Government Street has finally started to cut its calories.

Contractors started work earlier this month on the long-awaited and much-postponed "road diet" for a 4.2-mile stretch of the road that runs through Baton Rouge's urban core. While new restaurants and local retail stores have popped up along Government in recent years, high-speed traffic has remained a problem and the street can be hazardous for those trying to walk or bike.

The road diet will cut the number of vehicle lanes on Government from four lanes to three, with one lane in each direction and a center turn lane from East Boulevard to Lobdell Avenue. But the most heavily trafficked North Foster Drive to Jefferson Highway stretch will keep two eastbound lanes, have one westbound lane and include either a left turn lane or a two-way left turn lane along its distance.

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The project will also substitute a roundabout for the traffic lights at the Government, Lobdell and Independence Park intersection. Additions of sidewalks and bike paths are also coming to Government. 

Business owners on Government Street have had mixed reactions to the delayed work finally starting. Some are breathing sighs of relief, awaiting the day when customers can get to them without having to dart through traffic while making a left-hand turn. But others say they wonder whether less traffic on the road means fewer customers.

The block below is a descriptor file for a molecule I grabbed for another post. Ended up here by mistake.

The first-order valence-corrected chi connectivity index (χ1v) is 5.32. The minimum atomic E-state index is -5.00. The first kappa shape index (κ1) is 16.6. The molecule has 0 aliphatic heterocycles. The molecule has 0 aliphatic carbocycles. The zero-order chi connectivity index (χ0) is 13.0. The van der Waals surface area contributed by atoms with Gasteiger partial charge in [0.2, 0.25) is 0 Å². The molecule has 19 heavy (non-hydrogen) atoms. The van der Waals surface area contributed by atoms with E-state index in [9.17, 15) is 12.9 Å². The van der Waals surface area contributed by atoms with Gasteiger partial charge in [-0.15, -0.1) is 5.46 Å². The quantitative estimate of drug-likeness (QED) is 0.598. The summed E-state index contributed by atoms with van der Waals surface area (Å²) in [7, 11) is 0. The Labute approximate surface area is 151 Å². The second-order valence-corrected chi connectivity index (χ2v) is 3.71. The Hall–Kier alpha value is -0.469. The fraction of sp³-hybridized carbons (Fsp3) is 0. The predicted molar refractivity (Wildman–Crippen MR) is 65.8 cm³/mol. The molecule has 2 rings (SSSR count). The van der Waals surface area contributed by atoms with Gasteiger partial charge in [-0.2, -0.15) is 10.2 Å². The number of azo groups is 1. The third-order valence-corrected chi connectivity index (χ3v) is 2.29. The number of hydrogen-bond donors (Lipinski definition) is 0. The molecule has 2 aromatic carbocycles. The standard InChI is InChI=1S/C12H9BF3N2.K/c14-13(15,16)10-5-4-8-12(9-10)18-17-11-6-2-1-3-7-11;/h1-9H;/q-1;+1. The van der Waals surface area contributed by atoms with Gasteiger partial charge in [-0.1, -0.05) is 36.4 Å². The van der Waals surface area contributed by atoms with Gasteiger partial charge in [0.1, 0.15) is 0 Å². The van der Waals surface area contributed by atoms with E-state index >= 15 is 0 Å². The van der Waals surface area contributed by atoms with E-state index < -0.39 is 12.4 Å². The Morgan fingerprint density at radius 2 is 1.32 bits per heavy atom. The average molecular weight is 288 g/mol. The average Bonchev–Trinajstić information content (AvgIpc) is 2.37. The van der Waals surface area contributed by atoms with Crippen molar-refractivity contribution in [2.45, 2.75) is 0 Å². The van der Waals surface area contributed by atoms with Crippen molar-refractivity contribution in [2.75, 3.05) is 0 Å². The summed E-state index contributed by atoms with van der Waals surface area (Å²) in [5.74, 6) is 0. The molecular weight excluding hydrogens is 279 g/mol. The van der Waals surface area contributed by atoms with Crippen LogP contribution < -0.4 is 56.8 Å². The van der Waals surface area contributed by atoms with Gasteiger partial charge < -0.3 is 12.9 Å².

"In the short-run, I'm very, very concerned about it," said Jeff Herman, the owner of Tiger Deaux-nuts near the intersection of Government and St. Tammany Street. "It's going to take a lot of time to adapt to the changes, and it may even deter people from using the street, which as a doughnut shop owner is very, very concerning. But I think once people see how it benefits the area, in the long run, it will be useful."

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The state's Department of Transportation and Development is running the road diet. Spokesman Rodney Mallett said contractors began late last week to cut off roadways and sidewalks near Drehr Avenue and Evergreen Drive, moving eastbound on Government Street. Orange cones now line that expanse, and DOTD expects the work to take two years to complete.

The project will cost $11.7 million, which was the low bid from Barber Brothers Contracting Co. Federal safety funds amount to $5.4 million; the city-parish has kicked in $4.2 million in road transfer credits; the state has provided $1.1 million; and the project received $1 million of Americans with Disabilities Act funding.